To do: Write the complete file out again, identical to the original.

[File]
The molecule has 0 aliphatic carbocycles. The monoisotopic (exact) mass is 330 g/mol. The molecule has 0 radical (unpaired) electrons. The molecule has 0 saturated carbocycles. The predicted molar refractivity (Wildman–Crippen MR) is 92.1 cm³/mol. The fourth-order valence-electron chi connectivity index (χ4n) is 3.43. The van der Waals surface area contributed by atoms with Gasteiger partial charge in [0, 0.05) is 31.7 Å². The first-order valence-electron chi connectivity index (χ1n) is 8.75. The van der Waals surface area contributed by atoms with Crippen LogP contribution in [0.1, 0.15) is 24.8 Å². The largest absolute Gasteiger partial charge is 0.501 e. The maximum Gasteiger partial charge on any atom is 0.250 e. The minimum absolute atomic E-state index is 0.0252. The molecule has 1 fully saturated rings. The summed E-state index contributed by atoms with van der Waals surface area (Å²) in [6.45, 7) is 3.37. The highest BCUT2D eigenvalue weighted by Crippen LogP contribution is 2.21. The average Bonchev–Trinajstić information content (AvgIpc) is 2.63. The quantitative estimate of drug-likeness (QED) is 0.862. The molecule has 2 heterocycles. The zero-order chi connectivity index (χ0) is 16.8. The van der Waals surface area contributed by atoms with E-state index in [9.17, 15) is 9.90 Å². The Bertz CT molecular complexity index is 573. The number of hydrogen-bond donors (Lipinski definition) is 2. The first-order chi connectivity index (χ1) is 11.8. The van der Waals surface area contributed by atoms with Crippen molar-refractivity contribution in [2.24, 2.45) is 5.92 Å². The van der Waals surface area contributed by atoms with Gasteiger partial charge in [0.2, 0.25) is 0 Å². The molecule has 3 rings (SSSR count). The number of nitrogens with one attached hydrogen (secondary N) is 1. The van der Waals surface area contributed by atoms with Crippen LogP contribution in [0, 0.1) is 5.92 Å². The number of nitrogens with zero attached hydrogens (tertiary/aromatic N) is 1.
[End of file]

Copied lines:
The molecule has 0 aliphatic carbocycles. The monoisotopic (exact) mass is 330 g/mol. The molecule has 0 radical (unpaired) electrons. The molecule has 0 saturated carbocycles. The predicted molar refractivity (Wildman–Crippen MR) is 92.1 cm³/mol. The fourth-order valence-electron chi connectivity index (χ4n) is 3.43. The van der Waals surface area contributed by atoms with Gasteiger partial charge in [0, 0.05) is 31.7 Å². The first-order valence-electron chi connectivity index (χ1n) is 8.75. The van der Waals surface area contributed by atoms with Crippen LogP contribution in [0.1, 0.15) is 24.8 Å². The largest absolute Gasteiger partial charge is 0.501 e. The maximum Gasteiger partial charge on any atom is 0.250 e. The minimum absolute atomic E-state index is 0.0252. The molecule has 1 fully saturated rings. The summed E-state index contributed by atoms with van der Waals surface area (Å²) in [6.45, 7) is 3.37. The highest BCUT2D eigenvalue weighted by Crippen LogP contribution is 2.21. The average Bonchev–Trinajstić information content (AvgIpc) is 2.63. The quantitative estimate of drug-likeness (QED) is 0.862. The molecule has 2 heterocycles. The zero-order chi connectivity index (χ0) is 16.8. The van der Waals surface area contributed by atoms with E-state index in [9.17, 15) is 9.90 Å². The Bertz CT molecular complexity index is 573. The number of hydrogen-bond donors (Lipinski definition) is 2. The first-order chi connectivity index (χ1) is 11.8. The van der Waals surface area contributed by atoms with Crippen molar-refractivity contribution in [2.24, 2.45) is 5.92 Å². The van der Waals surface area contributed by atoms with Gasteiger partial charge in [0.2, 0.25) is 0 Å². The molecule has 3 rings (SSSR count). The number of nitrogens with one attached hydrogen (secondary N) is 1. The van der Waals surface area contributed by atoms with Crippen LogP contribution in [0, 0.1) is 5.92 Å². The number of nitrogens with zero attached hydrogens (tertiary/aromatic N) is 1.